Finding a "right" way to study English → Japanese

Now I’m just embarrassed that I posted this topic at all. But I learned from it, so that’s good, I guess.

Perhaps because I’m a teacher, I do want to stress that I’d never design anything assuming that it’d get me to fluency by itself. When it’s time for me to practice production, I fully intend to do lots of talking and writing! I’m just trying to think of ways I can strengthen that process the way WaniKani has strengthened my reading.

I don’t know of any, unfortunately. My verbal issues might be ADHD rather than dyspraxia. My dyspraxia usually manifests as difficulty with perceiving how far away objects are from me. Basically, I’m extremely clumsy.

My sister has dyslexia, but I don’t seem to have that. I’ve never had characters in any language switch places on me or anything. I do misread kanji a lot, but I think we all do that here!

Yeah, the mathematician in me has always struggled with translation not being an invertible function. I was hoping I could mitigate that, but I’m finally convinced that I was chasing a unicorn!

I’ve been making anime cards for a few months now. I fought them at first because the setup was a huge pain, but I have to admit they work well for when I know a concept but I can’t put words to it. And they’ve solved a problem on the other side of the coin for me as well: when I can put a word to them but I’m not thinking of the right definition of the word.

I’ve had a thought like that a lot: Bunpro would a much stronger resource if they randomized subjects, objects, verbs, and pronouns. From my own programming experience, though, I know that sort of thing is a lot more work retroactively than it would’ve been at the design stage. Personally, I’d be interested in helping in such an effort, but I don’t know enough to do it myself. Because I have the exact same problem: I subconsciously memorize sentences rather than things to say.


I think the solution you want is sentence mining. That would be the best way to capture context and nuance for your vocabulary and get better results on going both ways.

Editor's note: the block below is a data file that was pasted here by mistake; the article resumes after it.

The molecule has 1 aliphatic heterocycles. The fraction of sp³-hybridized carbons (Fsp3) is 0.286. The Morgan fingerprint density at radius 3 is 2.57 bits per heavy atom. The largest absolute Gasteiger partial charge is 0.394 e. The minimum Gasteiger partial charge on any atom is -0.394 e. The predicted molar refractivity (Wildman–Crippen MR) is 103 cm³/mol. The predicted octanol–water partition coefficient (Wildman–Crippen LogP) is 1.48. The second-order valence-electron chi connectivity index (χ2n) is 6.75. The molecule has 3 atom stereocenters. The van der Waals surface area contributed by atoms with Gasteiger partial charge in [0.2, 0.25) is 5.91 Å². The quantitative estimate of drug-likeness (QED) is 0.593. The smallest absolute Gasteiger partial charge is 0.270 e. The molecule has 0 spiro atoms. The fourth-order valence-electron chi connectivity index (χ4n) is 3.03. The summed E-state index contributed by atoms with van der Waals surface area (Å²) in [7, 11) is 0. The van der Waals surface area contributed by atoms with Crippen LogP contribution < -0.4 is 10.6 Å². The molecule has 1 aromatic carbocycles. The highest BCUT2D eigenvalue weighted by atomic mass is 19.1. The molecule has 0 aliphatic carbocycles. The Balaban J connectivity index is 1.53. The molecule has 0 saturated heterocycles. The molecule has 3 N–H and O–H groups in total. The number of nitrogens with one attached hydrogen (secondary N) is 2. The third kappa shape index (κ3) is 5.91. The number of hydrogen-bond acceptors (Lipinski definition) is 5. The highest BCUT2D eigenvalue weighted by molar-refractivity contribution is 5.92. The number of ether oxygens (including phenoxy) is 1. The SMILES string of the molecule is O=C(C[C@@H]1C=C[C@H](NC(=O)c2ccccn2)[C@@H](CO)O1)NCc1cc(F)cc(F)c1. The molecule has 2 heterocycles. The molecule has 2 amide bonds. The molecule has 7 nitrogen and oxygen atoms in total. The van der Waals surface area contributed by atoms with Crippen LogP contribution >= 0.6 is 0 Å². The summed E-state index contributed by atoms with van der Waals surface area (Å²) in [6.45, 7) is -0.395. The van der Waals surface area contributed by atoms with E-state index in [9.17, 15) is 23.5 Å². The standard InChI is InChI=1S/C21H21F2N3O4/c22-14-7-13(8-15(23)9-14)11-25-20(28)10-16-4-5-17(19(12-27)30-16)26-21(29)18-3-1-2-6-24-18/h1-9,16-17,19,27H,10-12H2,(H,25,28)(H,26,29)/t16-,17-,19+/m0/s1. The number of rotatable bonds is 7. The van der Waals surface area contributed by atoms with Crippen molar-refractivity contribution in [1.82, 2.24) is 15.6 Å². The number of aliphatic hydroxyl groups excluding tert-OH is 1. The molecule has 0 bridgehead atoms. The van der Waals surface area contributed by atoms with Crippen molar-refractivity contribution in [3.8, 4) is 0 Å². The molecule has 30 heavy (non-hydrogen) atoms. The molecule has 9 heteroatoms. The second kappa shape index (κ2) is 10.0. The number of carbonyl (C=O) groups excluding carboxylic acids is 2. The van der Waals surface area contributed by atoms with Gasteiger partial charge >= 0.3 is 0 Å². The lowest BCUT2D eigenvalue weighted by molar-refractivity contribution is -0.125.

@MrInnerPeace had an intro to it on the 4th reply in this thread a few days ago:


Here Imma repost for you

I guess you already know about this. But I am also adding this for anyone viewing this topic in need. Not assuming the level or the path taken of anyone. There are probably thousands of people who have done thousands times more than me in this journey.

I dont think WK alone is enough for fluency. Even immersion is hard alone. I think sentence mining is the “true way” to acquire grammar. I mean if you want to study.

Here some ressources. You probably already know but I hope anyone who needs it see it


He said he’s been making anime cards for a few months so it sounds like he’s already mining.

He said he’s been making anime cards for a few months so it sounds like he’s already mining.

There is a difference between mining a word, and taking the whole sentence. Per OP’s question:

Here’s the first problem: speaking isn’t thinking of one specific word .
Japanese and English use words in multiple contexts that don’t always overlap .

As OP mentions, there are a dozen different ways to say the same thing, and studying kanji or vocab with no context does not lead to fluency very effectively.

OP’s struggles are because we are looking at words in isolation. Sentence mining, i.e. taking the whole sentence as a study aide, seems like the solution for OP’s problems.

This is how Duolingo works but no one likes it because it’s boring


I don’t think that’s the reason why no one likes it. :wink:

At least with Bunpro, they tell you what the grammar points are. With Duolingo you’re supposed to learn by…I dunno…osmosis or something.

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Everyone says this but they actually have pretty extensive grammar notes! However, they must not be easy enough to find as this is a common problem.

Someone collected them helpfully on one page here: Duolingo · Tips and Notes @

LingoDeer is still better for learning grammar IMO. Duo is great for practicing it however as you get way more time typing out full Japanese sentences (only 2 per lesson on LingoDeer).


I wouldn’t call Duo’s Japanese notes extensive by any means though

You did have to scroll past the entirety of N5 and N4 grammar to get there


That is really useful.* I think how easy the tips are to find depends on your platform. In my experience (on the iOS phone app) they are fairly easy to see, but don’t always cover everything that comes up. That said I quite like learning by figuring out. If you tell me something I’ll forget much sooner than if I work it out myself! - that isn’t everyone’s preferred style and doesn’t work for everything.

*Brief footnote: mind you, Duo updates its lesson structure quite frequently, so any list of tips might not match to the tree you are doing at any point in time!


I did, but I don’t think near exclusive N5/N4 grammar notes, particularly with how short notes are on Duo anyway, are extensive.

Okay, well, I guess that’s subjective – I think that taking someone from beginner to intermediate level is not bad.

In any case, my point was just that the “Duolingo doesn’t tell you what the grammar points are,” isn’t true anymore, they do have notes that explain what’s in the Japanese course these days.

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